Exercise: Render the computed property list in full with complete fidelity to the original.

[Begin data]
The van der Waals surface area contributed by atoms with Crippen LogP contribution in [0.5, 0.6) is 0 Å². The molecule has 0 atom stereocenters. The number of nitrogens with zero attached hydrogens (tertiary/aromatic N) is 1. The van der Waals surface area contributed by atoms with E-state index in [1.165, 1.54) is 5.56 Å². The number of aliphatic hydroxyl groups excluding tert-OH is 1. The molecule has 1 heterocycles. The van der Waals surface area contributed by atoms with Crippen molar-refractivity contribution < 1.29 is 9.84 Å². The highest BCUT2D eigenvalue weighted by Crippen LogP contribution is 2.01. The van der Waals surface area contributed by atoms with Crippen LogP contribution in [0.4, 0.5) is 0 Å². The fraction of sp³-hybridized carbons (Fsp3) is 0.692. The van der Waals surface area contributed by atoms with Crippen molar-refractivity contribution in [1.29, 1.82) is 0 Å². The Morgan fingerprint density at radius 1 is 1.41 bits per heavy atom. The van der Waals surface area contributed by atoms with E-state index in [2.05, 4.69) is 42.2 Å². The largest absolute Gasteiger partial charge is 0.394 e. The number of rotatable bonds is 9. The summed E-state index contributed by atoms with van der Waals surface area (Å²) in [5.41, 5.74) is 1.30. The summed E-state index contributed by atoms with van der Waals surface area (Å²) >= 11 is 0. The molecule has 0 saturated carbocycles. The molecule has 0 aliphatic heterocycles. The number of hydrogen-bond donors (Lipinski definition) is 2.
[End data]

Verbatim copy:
The van der Waals surface area contributed by atoms with Crippen LogP contribution in [0.5, 0.6) is 0 Å². The molecule has 0 atom stereocenters. The number of nitrogens with zero attached hydrogens (tertiary/aromatic N) is 1. The van der Waals surface area contributed by atoms with E-state index in [1.165, 1.54) is 5.56 Å². The number of aliphatic hydroxyl groups excluding tert-OH is 1. The molecule has 1 heterocycles. The van der Waals surface area contributed by atoms with Crippen molar-refractivity contribution < 1.29 is 9.84 Å². The highest BCUT2D eigenvalue weighted by Crippen LogP contribution is 2.01. The van der Waals surface area contributed by atoms with Crippen LogP contribution in [0.4, 0.5) is 0 Å². The fraction of sp³-hybridized carbons (Fsp3) is 0.692. The van der Waals surface area contributed by atoms with Crippen molar-refractivity contribution in [1.29, 1.82) is 0 Å². The Morgan fingerprint density at radius 1 is 1.41 bits per heavy atom. The van der Waals surface area contributed by atoms with E-state index in [2.05, 4.69) is 42.2 Å². The largest absolute Gasteiger partial charge is 0.394 e. The number of rotatable bonds is 9. The summed E-state index contributed by atoms with van der Waals surface area (Å²) in [5.41, 5.74) is 1.30. The summed E-state index contributed by atoms with van der Waals surface area (Å²) >= 11 is 0. The molecule has 0 saturated carbocycles. The molecule has 0 aliphatic heterocycles. The number of hydrogen-bond donors (Lipinski definition) is 2.